Taylor Swift’s “ME!” Lyrics Show An Unhealthy Relationship

Photo: Kevin Mazur/Getty Images.
Taylor Swift’s and Brendon Urie’s new song “ME!” is a lot of things: the beginning of a new T.Swift musical era, pastel outfit inspiration, an extremely catchy bop. One thing it’s not? A portrayal of a healthy relationship.
Now, the dramatic, French-language introduction to the music video might have tipped you off on this. The scene shows a couple, played by Swift and Urie, fighting about something unspecified in front of their “two young daughters,” aka Taylor Swift’s cats (“JE SUIS CALME!”).
After the fight, Swift leaves their apartment, and the scene quickly transitions into a playful, pastel dreamscape as the song begins. She strolls through a ballroom full of clouds and dances in a town full of suited-up women. As she perches on a unicorn-shaped rooftop, wearing a gorgeous pink gown that turns into a waterfall, Urie arrives via umbrella, Mary Poppins-style. He earns back Swift's affection with a new kitten, after she rejects a bouquet and an engagement ring.
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The two spend the rest of the music video as a happy couple, performing in matching heart-covered outfits, giving us a spelling lesson via marching band, and dancing beneath a thunderstorm of rainbow-colored paint.
A happy ending, right? Well, let’s look closer. Throughout the song, the lyrics describe a couple that fights... a lot. Some lines Swift sings include, “I know that I’m a handful, baby, uh / I know I never think before I jump,” “I know that I went psycho on the phone / I never leave well enough alone,” and “And when we had that fight out in the rain / You ran after me and called my name.”
Urie’s lines also describe fighting — and assert that the relationship is more interesting because of the fights. “I know that I tend to make it about me / I know you never get just what you see / But I will never bore you, baby / And there’s a lot of lame guys out there,” he sings.
Each chorus contains the line “I promise that you’ll never find another like me,” which, eventually, turns into, “I promise that nobody’s gonna love you like me.”
While we’ve been humming this song all day, let’s take a step back a minute and look at what those lyrics actually say about a relationship. If your friend had a boyfriend she argued with all the time, who convinced her to stay in the relationship by telling her that nobody else would ever love her in the same way and that relationships without fights were boring, what would you say to her? You'd go full Britney-Spears-DUMP-HIM-tee, right?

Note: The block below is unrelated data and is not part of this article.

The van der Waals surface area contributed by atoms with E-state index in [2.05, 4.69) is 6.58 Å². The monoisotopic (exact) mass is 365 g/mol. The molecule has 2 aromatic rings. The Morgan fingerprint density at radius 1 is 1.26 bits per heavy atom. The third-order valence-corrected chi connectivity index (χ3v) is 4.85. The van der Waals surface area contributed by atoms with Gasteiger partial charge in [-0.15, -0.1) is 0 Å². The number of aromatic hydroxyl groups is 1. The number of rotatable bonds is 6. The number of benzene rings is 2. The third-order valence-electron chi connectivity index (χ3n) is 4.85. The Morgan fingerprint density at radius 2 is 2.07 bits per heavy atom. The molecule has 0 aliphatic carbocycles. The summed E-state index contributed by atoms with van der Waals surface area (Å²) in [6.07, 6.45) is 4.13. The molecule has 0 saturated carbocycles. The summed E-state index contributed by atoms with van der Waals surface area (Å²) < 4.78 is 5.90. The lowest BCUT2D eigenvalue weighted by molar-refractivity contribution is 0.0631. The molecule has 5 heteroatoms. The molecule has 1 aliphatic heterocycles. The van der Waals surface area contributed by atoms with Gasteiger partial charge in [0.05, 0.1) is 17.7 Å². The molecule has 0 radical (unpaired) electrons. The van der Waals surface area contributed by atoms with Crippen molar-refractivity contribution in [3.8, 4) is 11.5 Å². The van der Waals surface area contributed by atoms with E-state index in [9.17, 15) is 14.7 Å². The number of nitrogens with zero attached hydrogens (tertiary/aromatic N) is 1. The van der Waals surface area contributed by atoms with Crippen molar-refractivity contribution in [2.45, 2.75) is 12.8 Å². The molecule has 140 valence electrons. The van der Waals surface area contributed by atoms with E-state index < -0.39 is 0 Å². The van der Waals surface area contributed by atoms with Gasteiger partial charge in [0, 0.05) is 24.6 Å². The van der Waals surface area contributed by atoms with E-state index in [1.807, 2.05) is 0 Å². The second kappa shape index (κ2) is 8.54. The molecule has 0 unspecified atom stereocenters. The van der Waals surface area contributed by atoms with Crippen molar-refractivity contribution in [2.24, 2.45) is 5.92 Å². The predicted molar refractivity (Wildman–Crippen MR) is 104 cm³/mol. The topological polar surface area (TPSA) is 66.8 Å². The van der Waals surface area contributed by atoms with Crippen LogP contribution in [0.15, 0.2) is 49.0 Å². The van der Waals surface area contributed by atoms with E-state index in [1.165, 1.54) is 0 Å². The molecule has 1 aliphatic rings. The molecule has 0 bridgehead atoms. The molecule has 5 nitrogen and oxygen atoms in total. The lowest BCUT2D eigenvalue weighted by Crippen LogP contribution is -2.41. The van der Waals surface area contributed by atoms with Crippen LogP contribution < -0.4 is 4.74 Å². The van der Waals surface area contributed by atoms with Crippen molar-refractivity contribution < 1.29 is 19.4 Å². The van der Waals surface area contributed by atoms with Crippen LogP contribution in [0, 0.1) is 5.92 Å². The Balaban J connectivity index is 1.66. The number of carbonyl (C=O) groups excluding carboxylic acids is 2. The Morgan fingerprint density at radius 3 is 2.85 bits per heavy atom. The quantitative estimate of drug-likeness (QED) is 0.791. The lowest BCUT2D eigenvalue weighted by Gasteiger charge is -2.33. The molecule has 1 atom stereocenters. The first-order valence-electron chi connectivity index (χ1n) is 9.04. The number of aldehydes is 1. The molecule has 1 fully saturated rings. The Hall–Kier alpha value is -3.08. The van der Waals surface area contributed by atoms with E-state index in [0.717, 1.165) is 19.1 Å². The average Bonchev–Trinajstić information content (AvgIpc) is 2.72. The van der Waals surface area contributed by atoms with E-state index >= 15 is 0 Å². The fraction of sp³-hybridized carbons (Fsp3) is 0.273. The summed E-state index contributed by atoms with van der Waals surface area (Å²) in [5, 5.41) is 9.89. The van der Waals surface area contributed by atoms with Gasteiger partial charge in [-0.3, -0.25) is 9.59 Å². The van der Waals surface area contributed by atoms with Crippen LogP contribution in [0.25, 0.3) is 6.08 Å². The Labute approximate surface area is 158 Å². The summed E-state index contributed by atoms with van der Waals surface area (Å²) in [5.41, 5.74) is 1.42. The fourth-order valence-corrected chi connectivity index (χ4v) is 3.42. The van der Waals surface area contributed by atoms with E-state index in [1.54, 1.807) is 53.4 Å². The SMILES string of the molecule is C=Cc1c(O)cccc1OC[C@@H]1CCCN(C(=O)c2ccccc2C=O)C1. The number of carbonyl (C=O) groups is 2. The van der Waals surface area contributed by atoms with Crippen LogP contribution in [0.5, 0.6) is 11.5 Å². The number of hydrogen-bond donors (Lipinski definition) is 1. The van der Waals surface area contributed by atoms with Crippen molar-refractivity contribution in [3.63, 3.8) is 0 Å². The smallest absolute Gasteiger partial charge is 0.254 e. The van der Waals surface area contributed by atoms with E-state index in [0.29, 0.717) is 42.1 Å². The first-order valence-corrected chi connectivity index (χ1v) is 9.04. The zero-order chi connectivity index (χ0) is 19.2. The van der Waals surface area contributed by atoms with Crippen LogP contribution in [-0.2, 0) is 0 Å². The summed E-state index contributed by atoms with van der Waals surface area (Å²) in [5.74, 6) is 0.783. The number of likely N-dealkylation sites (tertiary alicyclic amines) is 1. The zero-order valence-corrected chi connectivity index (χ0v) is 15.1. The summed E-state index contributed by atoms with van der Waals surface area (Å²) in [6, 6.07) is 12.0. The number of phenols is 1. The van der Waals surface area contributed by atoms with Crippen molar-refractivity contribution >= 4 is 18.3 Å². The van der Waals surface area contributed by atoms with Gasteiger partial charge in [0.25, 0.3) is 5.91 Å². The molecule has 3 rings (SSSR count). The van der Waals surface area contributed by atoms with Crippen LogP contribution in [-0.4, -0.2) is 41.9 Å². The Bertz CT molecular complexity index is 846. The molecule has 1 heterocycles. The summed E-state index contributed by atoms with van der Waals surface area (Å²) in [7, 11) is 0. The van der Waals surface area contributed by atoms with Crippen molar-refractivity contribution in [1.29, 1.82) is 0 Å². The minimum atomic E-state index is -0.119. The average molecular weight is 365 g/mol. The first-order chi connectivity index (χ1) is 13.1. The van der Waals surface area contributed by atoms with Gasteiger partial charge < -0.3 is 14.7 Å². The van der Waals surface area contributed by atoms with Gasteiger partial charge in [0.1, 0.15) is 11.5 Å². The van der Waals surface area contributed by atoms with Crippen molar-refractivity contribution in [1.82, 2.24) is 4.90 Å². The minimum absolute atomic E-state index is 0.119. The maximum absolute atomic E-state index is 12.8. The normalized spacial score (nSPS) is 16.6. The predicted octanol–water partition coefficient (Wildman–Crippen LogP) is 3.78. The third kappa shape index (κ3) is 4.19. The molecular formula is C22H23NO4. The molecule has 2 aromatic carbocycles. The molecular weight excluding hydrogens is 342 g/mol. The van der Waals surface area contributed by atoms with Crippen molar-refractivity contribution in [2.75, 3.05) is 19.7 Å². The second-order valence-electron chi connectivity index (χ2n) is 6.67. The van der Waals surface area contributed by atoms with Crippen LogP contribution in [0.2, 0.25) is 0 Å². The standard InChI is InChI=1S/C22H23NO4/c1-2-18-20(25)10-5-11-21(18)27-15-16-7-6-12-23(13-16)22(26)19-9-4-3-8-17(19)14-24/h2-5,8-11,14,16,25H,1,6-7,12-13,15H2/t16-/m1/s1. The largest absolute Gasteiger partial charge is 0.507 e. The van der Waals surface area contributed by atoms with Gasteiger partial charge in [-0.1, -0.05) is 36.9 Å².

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And while many fans are loving Swift’s new song, others have concerns. “I am a @taylorswift13 fan, but I am tired of hearing strong females apologise for their ‘psycho’ behaviours on the phone, and then act bubbly and nothing is wrong instantly continuing the stereotype of a loving relationship is filled w/ drama,” Allie McCarthy Platt tweeted.
Platt tells Refinery29, “Honestly, there have been numerous songs of Taylor’s I’ve loved and encouraged confidence, but ‘ME!’ is not one of them. Personally, I am finding myself and other 30-somethings are having to do a lot of work not bringing the drama (we are the ghosting and need-for-answers culture) we experienced in our teens and twenties into healthy relationships/marriages because media painted women’s emotions as ‘psycho’ or ‘over-the-top.'" She adds, "The scene at the beginning of her screaming, ‘I’m calm!’ was quite jarring and triggering and not something I want younger generations to experience or emulate.”
@Dalilahber found the "nobody's ever gonna love you like me" line particularly troubling. She tweeted, "ok the idea behind taylor swifts new song is nice and all - everyone appreciates a good pastel rainbow, but the implication that 'nobody will ever love you like me' is such a manipulative concept that keeps people in abusive relationships. 'ME!' isn’t pop anthem material srry."
She adds to Refinery29, "In general, I feel that telling a romantic partner 'I promise that nobody's gonna love you like me' might have good intentions, but the insinuation that their future partners won't be comparable is manipulative and could make one party feel trapped or afraid to end their relationship. It makes people feel obligated to settle in an unhealthy relationship."
Now, Taylor Swift can sing about an unhealthy relationship without the song being about her own life, and without the song being a guide for what fans should aim for in their own relationships. But this music video doesn’t have the tongue-in-cheek vibe that, for example, “Blank Space” does. So when it comes to “ME!", go ahead embrace the pastel butterfly aesthetic… but leave those unhealthy relationship dynamics alone.
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